A designated public forum is government property “that the State has opened for expressive activity by part or all of the public.” International Soc. for Krishna Consciousness, Inc. v. Lee, 505 U.S. 672, 678, 112 S.Ct. 2701, 120 L.Ed.2d 541 (1992). Regulations of speech on this type of property are “subject to the same limitations as that governing a traditional public forum.” Id.
Finally, a limited public forum is government property “limited to use by certain groups or dedicated solely to the discussion of certain subjects.” Summum, 555 U.S. at 470, 129 S.Ct. 1125. Regulations of speech on this type of property are judged under a far more lenient standard—they need only be “reasonable and viewpoint neutral.” Id.
During the superior court proceedings, DRED repeatedly asserted that Mount Monadnock is a traditional public forum. The trial court premised its ruling on DRED's representation, and Doyle relied on it. Operating on this assumption, neither party addressed the issue on appeal. We requested supplemental memoranda on the issue, and DRED now argues that Mount Monadnock is either a limited public forum or a nonpublic forum. Doyle argues that it is a traditional public forum, which has been his position throughout this litigation.
We have long held that “we will not consider issues raised on appeal that were not presented in the lower court.” LaMontagne Builders v. Brooks, 154 N.H. 252, 258, 910 A.2d 1162 (2006) (quotation omitted). But see Sup.Ct. R. 16–A (plain error rule). However, we have also held that “where the trial court reaches the correct result on mistaken grounds, we will affirm if valid alternative grounds support the decision.” State v. Nightingale, 160 N.H. 569, 575–76, 8 A.3d 136 (2010) (quotation omitted).
It is at least arguable that the trial court here reached the correct result based upon the mistaken conclusion that Mount Monadnock is a traditional public forum. See Boardley v. Dept. of Interior, 615 F.3d 508, 515 (D.C.Cir.2010) ( “[M]any national parks include areas—even large areas, such as a vast wilderness preserve—which never have been dedicated to free expression and public assembly, would be clearly incompatible with such use, and would therefore be classified as nonpublic forums.”). Thus, there may be a valid alternative ground to support its decision. Even so, we do not mechanically follow the “alternative grounds” rule. For example, in State v. Santana, 133 N.H. 798, 807–09, 586 A.2d 77 (1991), we declined to address an alternative ground for upholding the trial court's decision because the State did not raise the issue at trial and thus “the defendant ․ never had the opportunity to consider that legal issue or the development of facts that might or might not have supported [his] argument.”
Here, there is equally good reason not to follow the alternative grounds rule. Because of DRED's representations at trial, Doyle had no reason to believe that there was any dispute as to whether Mount Monadnock is a traditional public forum, and thus no reason to develop the record to support such a ruling. Were we to now address DRED's argument, Doyle's reasonable reliance on DRED's representation would work to his detriment, while DRED's failure to address a legal issue at trial would now work to its advantage. Moreover, we prefer that issues like this be raised at trial “because trial forums should have a full opportunity to come to sound conclusions and to correct errors in the first instance.” Tiberghein v. B.R. Jones Roofing Co., 151 N.H. 391, 393, 856 A.2d 21 (2004) (quotation omitted). Accordingly, based upon DRED's representations at trial, we assume, without deciding, that Mount Monadnock is a traditional public forum and decline to independently examine the issue. See Mahoney v. Doe, 642 F.3d 1112, 1117–18 (D.C.Cir.2011) (noting that the District of Columbia had conceded at trial that the 1600 block of Pennsylvania Avenue is a traditional public forum and that, absent exceptional circumstances, the court would not consider issues not raised at trial).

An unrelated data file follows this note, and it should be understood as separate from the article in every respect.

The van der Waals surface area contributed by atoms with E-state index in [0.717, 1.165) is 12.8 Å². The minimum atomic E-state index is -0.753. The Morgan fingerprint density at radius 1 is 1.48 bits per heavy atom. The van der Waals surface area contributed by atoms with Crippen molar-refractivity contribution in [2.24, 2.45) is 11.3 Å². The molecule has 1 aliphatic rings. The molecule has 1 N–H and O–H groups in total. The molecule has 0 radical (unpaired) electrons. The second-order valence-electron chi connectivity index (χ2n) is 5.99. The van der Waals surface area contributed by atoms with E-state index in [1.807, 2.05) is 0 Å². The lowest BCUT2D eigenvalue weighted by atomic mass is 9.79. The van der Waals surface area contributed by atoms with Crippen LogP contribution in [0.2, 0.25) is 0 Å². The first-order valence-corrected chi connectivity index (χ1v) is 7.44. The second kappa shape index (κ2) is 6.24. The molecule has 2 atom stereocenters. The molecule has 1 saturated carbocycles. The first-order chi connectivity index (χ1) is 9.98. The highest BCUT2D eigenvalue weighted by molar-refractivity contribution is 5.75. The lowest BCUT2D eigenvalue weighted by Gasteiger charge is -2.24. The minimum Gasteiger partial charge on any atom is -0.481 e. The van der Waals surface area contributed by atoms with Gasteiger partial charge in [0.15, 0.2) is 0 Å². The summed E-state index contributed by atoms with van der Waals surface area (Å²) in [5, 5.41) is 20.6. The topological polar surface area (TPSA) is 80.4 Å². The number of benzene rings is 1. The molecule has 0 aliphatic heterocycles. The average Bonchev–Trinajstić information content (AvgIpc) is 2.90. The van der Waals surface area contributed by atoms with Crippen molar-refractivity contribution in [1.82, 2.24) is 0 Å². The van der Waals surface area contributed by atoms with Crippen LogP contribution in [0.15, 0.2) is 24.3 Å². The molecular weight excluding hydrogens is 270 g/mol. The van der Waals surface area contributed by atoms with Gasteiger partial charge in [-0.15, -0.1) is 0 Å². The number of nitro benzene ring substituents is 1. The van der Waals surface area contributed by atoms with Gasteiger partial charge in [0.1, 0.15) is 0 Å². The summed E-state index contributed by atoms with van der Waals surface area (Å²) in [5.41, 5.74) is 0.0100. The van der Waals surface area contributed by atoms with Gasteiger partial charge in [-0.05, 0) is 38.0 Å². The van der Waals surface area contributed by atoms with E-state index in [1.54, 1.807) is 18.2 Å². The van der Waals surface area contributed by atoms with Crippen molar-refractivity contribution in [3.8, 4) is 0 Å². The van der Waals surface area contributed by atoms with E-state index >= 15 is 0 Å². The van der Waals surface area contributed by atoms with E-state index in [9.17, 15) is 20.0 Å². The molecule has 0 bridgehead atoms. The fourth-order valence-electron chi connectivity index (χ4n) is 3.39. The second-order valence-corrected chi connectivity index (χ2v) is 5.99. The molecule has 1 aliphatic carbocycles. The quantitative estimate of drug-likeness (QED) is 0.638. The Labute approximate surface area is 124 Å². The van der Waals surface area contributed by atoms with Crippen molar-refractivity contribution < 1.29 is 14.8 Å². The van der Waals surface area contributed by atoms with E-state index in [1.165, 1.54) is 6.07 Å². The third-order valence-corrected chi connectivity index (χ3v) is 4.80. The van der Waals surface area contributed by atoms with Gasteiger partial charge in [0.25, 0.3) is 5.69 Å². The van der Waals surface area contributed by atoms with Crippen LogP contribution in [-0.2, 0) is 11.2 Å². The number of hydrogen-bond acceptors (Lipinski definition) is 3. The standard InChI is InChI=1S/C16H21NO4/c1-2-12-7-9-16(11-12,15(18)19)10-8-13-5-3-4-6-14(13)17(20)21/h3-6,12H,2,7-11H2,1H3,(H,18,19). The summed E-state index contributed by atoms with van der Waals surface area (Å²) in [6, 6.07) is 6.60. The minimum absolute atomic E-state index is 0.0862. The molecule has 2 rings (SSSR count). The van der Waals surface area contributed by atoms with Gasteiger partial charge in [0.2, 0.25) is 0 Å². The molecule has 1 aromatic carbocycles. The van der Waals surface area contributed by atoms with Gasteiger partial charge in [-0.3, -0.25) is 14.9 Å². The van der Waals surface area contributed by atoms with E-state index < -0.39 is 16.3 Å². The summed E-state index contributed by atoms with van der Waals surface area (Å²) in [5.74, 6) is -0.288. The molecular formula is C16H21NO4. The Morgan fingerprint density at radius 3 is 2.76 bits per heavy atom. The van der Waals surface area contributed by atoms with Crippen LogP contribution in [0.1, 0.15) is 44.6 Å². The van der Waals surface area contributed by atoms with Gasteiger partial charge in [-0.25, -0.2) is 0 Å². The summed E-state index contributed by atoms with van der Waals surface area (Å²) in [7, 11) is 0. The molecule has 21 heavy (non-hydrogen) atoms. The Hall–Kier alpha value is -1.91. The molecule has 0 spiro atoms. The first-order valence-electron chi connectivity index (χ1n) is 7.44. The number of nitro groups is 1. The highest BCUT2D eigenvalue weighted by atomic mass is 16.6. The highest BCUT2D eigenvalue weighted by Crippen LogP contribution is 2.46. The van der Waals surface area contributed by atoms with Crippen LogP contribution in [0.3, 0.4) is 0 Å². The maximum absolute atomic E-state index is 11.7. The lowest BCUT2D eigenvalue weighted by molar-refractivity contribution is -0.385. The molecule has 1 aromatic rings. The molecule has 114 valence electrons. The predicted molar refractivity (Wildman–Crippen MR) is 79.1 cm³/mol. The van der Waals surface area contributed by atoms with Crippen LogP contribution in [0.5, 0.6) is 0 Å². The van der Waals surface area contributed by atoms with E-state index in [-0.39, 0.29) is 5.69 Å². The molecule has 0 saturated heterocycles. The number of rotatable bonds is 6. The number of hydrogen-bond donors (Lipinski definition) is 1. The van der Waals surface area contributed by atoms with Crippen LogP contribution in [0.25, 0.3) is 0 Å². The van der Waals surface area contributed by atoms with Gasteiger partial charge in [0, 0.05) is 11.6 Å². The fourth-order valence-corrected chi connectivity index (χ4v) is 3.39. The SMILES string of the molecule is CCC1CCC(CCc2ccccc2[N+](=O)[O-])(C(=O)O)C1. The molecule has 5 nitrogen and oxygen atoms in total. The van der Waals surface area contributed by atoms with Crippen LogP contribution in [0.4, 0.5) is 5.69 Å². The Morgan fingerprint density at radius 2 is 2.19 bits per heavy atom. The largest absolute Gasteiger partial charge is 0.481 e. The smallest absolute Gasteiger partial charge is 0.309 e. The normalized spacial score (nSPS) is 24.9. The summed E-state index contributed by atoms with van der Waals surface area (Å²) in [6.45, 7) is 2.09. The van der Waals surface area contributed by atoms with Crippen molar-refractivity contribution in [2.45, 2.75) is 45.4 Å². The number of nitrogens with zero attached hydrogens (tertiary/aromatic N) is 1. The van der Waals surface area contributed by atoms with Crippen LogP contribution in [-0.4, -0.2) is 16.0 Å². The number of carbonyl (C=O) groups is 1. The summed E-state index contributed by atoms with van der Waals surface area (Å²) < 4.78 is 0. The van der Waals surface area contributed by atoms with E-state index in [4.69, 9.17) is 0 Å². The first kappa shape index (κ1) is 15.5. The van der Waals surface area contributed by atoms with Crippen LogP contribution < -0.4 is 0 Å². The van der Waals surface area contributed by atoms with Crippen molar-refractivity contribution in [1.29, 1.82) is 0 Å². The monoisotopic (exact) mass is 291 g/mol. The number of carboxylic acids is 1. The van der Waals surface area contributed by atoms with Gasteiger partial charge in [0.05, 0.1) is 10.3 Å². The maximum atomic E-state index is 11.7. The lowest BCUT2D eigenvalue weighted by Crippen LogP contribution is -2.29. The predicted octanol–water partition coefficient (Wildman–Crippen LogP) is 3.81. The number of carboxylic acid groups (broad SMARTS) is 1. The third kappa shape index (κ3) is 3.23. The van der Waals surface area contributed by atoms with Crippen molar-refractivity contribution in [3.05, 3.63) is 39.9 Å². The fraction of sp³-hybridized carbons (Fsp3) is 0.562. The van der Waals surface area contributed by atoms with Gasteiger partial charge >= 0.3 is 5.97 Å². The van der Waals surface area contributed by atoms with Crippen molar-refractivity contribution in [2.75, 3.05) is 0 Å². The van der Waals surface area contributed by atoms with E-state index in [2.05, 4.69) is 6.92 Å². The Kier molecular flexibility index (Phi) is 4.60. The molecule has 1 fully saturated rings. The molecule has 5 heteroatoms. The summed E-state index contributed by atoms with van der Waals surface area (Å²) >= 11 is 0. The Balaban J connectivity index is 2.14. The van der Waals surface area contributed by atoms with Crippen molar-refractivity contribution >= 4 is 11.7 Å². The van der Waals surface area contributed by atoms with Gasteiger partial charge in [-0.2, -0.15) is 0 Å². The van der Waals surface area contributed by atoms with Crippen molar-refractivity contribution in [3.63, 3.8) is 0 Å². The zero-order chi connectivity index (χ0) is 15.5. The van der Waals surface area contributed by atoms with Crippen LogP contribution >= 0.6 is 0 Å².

Traditional public forums are fundamental to the continuing vitality of our democracy, for “time out of mind, [they] have been used for purposes of assembly, communicating thoughts between citizens, and discussing public questions.” Boos v. Barry, 485 U.S. 312, 318, 108 S.Ct. 1157, 99 L.Ed.2d 333 (1988) (quotation omitted). As such, “government entities are strictly limited in their ability to regulate private speech in [traditional public forums].” Summum, 555 U.S. at 469, 129 S.Ct. 1125. The parties here agree that the regulation at issue is content-neutral, and thus, as noted above, it must be narrowly tailored to serve a significant government interest. Ward, 491 U.S. at 791, 109 S.Ct. 2746. Therefore, we must first determine whether a significant government interest underlies Res 7306.01(a) and, if so, whether it is narrowly tailored to achieve that interest.